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It’s pretty clear that Edgar Wright and his sometime co-writer/star Simon Pegg are movie junkies. Their series Spaced was all about allusions to their TV and film favorites, while the first two installments of the “Cornetto trilogy,” Shaun of the Dead and Hot Fuzz, were tributes to zombie and action flicks, respectively. With The World’s End, the homage and referencing continues. Even though the message of the movie is to move forward not backward, and even though it’s apparently a veiled criticism of Hollywood’s own nostalgic impulses, it’s okay for a movie this clever to have its influences and predecessors as long as the acknowledgment is through nods to the past works rather than a recycling or cloning of them.

One key difference between what Wright does and what the remake/reboot machine does is he provides a gateway to older movies and the machine creates a substitution, a replacement. As a true movie lover, Wright is known for hosting programs of beloved classics and cult classics, usually in hopes of introducing his fans to stuff they’ve never seen. He also likes to name other films that have informed his work and are worth checking out either prior to or after seeing his movies. The following list is not all selections that he has credited nor that he would necessarily endorse. It’s a combination of some of his picks (found mentioned elsewhere) and some of my own, some obvious and some not, some great and some just worth a look for comparison sake.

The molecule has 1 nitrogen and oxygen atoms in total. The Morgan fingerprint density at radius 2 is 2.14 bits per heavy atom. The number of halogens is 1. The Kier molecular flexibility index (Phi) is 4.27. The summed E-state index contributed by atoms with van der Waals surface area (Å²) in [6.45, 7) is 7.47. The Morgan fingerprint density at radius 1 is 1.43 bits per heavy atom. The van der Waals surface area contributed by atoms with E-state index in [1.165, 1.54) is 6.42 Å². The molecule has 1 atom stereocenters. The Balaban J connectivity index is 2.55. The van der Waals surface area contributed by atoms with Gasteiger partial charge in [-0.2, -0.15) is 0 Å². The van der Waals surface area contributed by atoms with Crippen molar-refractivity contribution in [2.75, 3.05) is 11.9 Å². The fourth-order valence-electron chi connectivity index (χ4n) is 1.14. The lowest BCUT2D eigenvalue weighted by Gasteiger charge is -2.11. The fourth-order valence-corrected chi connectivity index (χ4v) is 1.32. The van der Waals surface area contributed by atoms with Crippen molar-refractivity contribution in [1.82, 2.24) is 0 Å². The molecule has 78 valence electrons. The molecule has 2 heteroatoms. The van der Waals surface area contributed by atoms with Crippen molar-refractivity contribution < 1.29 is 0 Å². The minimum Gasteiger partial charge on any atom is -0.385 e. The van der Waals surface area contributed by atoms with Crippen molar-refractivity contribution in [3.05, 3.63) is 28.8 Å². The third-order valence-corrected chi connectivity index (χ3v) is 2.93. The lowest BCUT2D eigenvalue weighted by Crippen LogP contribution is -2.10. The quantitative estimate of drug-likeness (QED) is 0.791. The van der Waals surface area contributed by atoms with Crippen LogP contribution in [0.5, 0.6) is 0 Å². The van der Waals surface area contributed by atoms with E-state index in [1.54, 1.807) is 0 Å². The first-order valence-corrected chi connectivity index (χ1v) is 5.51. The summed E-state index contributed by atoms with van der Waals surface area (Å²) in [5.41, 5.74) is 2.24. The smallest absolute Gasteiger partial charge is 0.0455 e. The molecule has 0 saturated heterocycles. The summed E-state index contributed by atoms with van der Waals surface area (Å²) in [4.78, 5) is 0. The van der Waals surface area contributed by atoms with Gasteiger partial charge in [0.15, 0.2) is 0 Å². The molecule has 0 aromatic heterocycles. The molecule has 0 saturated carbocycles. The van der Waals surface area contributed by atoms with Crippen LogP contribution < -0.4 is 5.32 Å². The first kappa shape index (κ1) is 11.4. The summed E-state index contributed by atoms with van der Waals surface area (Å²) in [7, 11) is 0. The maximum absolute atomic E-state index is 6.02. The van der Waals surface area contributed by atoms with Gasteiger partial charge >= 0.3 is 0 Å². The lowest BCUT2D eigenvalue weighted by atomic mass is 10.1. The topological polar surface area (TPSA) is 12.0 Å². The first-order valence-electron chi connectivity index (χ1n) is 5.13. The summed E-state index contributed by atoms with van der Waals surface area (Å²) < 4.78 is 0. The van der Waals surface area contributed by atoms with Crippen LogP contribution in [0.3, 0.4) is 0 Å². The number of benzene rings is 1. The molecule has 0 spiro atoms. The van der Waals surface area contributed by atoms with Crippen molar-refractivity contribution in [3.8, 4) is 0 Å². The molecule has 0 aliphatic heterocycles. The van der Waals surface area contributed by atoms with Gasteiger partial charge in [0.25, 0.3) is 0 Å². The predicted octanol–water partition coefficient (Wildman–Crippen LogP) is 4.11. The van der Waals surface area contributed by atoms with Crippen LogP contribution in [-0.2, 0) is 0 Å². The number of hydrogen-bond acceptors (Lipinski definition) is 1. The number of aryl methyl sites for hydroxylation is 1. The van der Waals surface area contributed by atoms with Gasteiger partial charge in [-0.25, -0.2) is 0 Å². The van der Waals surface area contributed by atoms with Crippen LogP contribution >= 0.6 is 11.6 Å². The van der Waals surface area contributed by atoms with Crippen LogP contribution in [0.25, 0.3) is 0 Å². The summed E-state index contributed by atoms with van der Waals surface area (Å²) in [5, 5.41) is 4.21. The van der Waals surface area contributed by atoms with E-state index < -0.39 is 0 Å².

Of course, the first two for anyone getting their first taste of Cornetto trilogy deliciousness from The World’s End are Shaun and Fuzz. But that’s a given, right?

Minor SPOILERS if you haven’t seen The World’s End, though very minor and minimal. 

 

The Hitchhiker’s Guide to the Galaxy